“Look at every exit as being an entrance somewhere else.” ~ Tom Stoppard
We all go through transitions. Some we initiate and others present as they are intended. They can be pronounced or they can be subtle. Transitions, however, are as constant as change because every major change includes a transition period with transitional experiences. Often we resist this transitional period and accompanying experiences just as we resist change. We want to be at the new spot, the changed behavior, or the result we sought to attain. While we want the change we desire, could we be missing the most valuable part of the experience, the transition?
There are times, for some, when changes take place simultaneously. This scenario can be stressful. Even one change can be significant. Think about events is which you were measurably involved. Were they exciting? Were they draining? How much stress did you feel? I worked with a client who was building a new home, launching a new business, having a new website developed, involved in a child’s wedding, and shifting into pre-retirement mode (as traditionally defined by age). He had a lot on his plate!
These events were overlapping and very time, energy and space intensive. However, four strategies made the difficult easier, the challenges less frustrating, and his enjoyment more joyful.
In change, especially big change, let flow show you the way through the transition. We are so conditioned to make plans and take action that when big changes occur or are anticipated, we take the planning and actions to an even more intense level. When you relinquish total control and allow some of the decisions to sit, flow will show you the way. When flow guides you, the creative spark needed or the right person to do something always appears and right on time.
- It is easy to focus on the end of the transition, but the process determines success. No matter where we think something will end up as a result of change, the process will guide us to success if we trust it. When you focus on what could go wrong, you divert the direction of your intended outcome. Ignore the naysayers and keep focusing on and trusting what you want.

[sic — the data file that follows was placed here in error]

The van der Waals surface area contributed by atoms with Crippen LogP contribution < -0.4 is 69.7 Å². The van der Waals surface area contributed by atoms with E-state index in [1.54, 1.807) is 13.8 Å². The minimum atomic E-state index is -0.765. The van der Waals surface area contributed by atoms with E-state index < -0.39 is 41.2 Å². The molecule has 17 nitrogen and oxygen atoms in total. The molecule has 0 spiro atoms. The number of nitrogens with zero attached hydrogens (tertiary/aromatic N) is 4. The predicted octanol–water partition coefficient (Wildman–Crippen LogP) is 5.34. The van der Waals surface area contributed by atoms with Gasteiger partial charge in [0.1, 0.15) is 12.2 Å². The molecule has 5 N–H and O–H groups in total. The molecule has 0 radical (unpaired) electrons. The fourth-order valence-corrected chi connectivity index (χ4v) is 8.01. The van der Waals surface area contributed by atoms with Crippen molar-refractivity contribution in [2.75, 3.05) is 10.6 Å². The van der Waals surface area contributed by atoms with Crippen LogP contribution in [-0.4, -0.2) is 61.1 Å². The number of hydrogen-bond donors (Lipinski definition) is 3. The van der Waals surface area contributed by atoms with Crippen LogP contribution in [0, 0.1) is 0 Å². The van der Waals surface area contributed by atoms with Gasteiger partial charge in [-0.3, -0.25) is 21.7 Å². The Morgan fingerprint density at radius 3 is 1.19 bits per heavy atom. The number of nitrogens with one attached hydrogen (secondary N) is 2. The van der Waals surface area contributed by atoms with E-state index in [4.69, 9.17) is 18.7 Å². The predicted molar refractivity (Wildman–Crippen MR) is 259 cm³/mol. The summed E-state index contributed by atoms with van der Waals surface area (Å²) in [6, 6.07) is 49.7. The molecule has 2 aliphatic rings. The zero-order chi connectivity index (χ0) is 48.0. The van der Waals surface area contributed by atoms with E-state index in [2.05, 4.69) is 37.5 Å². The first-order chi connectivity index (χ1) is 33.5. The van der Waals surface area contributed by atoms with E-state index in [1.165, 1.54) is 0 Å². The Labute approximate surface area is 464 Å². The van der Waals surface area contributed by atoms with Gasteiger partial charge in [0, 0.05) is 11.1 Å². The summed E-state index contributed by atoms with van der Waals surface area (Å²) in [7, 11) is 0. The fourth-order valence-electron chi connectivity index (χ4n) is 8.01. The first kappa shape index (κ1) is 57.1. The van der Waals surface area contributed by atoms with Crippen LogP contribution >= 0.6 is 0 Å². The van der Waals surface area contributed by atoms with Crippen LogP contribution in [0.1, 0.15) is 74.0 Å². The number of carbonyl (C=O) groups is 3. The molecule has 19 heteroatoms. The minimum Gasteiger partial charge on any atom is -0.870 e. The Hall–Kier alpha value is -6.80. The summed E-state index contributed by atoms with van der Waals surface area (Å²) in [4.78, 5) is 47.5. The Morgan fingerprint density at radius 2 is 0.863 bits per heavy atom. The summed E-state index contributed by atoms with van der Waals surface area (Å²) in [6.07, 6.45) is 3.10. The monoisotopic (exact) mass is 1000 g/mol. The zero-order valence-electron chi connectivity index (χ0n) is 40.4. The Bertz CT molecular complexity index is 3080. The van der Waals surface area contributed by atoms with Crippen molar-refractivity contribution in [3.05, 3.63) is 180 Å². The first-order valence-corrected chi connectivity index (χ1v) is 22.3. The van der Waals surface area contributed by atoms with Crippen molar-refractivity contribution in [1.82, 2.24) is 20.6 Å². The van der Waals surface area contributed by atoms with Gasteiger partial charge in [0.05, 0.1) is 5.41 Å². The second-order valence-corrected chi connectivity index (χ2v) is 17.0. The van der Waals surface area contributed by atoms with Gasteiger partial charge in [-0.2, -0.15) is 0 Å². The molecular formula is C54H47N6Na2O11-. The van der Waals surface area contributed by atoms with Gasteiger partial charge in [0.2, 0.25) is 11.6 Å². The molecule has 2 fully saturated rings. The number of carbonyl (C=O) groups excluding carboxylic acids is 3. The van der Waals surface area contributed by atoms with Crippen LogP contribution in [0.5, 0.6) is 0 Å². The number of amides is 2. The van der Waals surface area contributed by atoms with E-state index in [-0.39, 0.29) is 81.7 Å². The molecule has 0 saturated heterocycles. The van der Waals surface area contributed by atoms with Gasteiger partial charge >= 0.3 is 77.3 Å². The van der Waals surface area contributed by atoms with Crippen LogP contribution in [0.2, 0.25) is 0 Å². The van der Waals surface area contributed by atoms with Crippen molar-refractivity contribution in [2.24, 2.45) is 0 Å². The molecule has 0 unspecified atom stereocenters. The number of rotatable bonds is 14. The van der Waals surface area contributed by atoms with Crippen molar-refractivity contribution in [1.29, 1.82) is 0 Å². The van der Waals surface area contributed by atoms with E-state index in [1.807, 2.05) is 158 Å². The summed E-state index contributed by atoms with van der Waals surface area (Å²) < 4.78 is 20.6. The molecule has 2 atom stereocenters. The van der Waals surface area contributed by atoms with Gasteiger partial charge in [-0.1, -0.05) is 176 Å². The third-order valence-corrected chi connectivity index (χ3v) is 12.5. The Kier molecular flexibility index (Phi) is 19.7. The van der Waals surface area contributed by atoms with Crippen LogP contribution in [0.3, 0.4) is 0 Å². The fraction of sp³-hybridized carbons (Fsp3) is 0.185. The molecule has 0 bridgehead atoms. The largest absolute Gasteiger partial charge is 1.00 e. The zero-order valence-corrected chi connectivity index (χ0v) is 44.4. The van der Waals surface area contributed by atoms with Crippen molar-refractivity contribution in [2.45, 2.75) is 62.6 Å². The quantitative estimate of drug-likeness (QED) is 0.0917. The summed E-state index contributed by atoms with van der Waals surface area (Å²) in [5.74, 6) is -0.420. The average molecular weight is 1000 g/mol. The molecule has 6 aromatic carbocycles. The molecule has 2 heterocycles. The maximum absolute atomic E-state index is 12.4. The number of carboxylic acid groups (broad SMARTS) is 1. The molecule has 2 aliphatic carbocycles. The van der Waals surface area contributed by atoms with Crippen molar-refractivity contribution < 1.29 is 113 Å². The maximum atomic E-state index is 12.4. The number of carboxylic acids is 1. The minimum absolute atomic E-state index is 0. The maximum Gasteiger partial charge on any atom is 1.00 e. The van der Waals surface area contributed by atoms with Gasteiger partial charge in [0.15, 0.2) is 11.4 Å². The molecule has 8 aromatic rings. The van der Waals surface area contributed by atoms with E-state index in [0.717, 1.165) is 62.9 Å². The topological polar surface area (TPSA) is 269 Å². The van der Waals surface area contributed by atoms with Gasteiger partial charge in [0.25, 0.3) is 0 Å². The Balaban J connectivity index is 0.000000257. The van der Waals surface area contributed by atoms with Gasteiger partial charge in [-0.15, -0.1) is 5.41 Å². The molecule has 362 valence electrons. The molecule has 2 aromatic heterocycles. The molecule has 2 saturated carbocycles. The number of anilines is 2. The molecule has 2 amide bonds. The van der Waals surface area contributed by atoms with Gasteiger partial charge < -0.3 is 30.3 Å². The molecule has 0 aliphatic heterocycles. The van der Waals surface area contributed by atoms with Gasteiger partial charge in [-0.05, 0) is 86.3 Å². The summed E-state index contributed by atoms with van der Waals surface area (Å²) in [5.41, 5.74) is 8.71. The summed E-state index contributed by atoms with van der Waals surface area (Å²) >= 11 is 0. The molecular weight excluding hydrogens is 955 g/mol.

- Looking ahead to what could be and looking back at what has been, only keeps you from looking at the present. Change and transitions are ripe for the games of the ego-mind. Remember the ego operates almost entirely in the past (where you have been and why) and the future (where you could be and why that is better than the past). When you choose now from the possibilities in front of you, the transition will be smooth without a beginning or an end, yet it will take you exactly to the experiences you want, by presenting them over and over now. All choices are made now.
- All transitions are personal and even with the best intentions, other people’s opinions, suggestions, and advice is just that – other people’s. I often find that change is tough for people because they are waiting for permission or advice on whether they should or how they should change. (Here’s a post that addresses “shoulds.”) This continues during the transition, if we trust the opinions, suggestions, and advice of others more than what we know is best intended for us and by us.
If you are making changes and going through transitions, I wish you the best for navigating them not only successfully but also effectively. Transitions make life interesting while expanding your possibilities and potential. Let it all flow, be in the process, be present, and take it all personally. You will be rewarded!